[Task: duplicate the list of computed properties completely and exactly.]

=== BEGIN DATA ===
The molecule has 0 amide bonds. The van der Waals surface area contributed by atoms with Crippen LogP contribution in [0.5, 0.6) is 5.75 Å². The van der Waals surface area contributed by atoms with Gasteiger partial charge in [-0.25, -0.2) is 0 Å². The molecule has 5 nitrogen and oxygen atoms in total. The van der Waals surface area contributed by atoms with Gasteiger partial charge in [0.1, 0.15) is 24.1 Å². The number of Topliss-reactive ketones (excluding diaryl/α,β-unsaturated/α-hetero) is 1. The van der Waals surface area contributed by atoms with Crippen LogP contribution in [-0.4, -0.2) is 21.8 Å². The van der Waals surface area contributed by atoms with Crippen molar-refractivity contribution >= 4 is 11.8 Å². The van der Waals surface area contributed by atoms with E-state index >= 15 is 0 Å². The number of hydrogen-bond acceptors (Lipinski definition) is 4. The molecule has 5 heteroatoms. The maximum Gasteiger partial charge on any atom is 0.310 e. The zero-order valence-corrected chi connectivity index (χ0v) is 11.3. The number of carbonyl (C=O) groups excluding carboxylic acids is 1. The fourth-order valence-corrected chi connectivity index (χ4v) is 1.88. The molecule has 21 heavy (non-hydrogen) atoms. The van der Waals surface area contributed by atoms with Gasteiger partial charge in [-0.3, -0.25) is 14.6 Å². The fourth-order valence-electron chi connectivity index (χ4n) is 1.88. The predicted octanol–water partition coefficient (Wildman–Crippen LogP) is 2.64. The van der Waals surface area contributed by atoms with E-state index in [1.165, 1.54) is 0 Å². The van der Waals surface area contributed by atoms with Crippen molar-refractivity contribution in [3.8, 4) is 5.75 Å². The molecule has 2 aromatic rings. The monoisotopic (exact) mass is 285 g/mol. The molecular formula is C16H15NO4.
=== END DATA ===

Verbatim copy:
The molecule has 0 amide bonds. The van der Waals surface area contributed by atoms with Crippen LogP contribution in [0.5, 0.6) is 5.75 Å². The van der Waals surface area contributed by atoms with Gasteiger partial charge in [-0.25, -0.2) is 0 Å². The molecule has 5 nitrogen and oxygen atoms in total. The van der Waals surface area contributed by atoms with Gasteiger partial charge in [0.1, 0.15) is 24.1 Å². The number of Topliss-reactive ketones (excluding diaryl/α,β-unsaturated/α-hetero) is 1. The van der Waals surface area contributed by atoms with Crippen LogP contribution in [-0.4, -0.2) is 21.8 Å². The van der Waals surface area contributed by atoms with Crippen molar-refractivity contribution >= 4 is 11.8 Å². The van der Waals surface area contributed by atoms with E-state index >= 15 is 0 Å². The number of hydrogen-bond acceptors (Lipinski definition) is 4. The molecule has 5 heteroatoms. The maximum Gasteiger partial charge on any atom is 0.310 e. The zero-order valence-corrected chi connectivity index (χ0v) is 11.3. The number of carbonyl (C=O) groups excluding carboxylic acids is 1. The fourth-order valence-corrected chi connectivity index (χ4v) is 1.88. The molecule has 21 heavy (non-hydrogen) atoms. The van der Waals surface area contributed by atoms with Gasteiger partial charge in [-0.3, -0.25) is 14.6 Å². The fourth-order valence-electron chi connectivity index (χ4n) is 1.88. The predicted octanol–water partition coefficient (Wildman–Crippen LogP) is 2.64. The van der Waals surface area contributed by atoms with E-state index in [1.165, 1.54) is 0 Å². The van der Waals surface area contributed by atoms with Crippen molar-refractivity contribution in [3.8, 4) is 5.75 Å². The molecule has 2 aromatic rings. The monoisotopic (exact) mass is 285 g/mol. The molecular formula is C16H15NO4.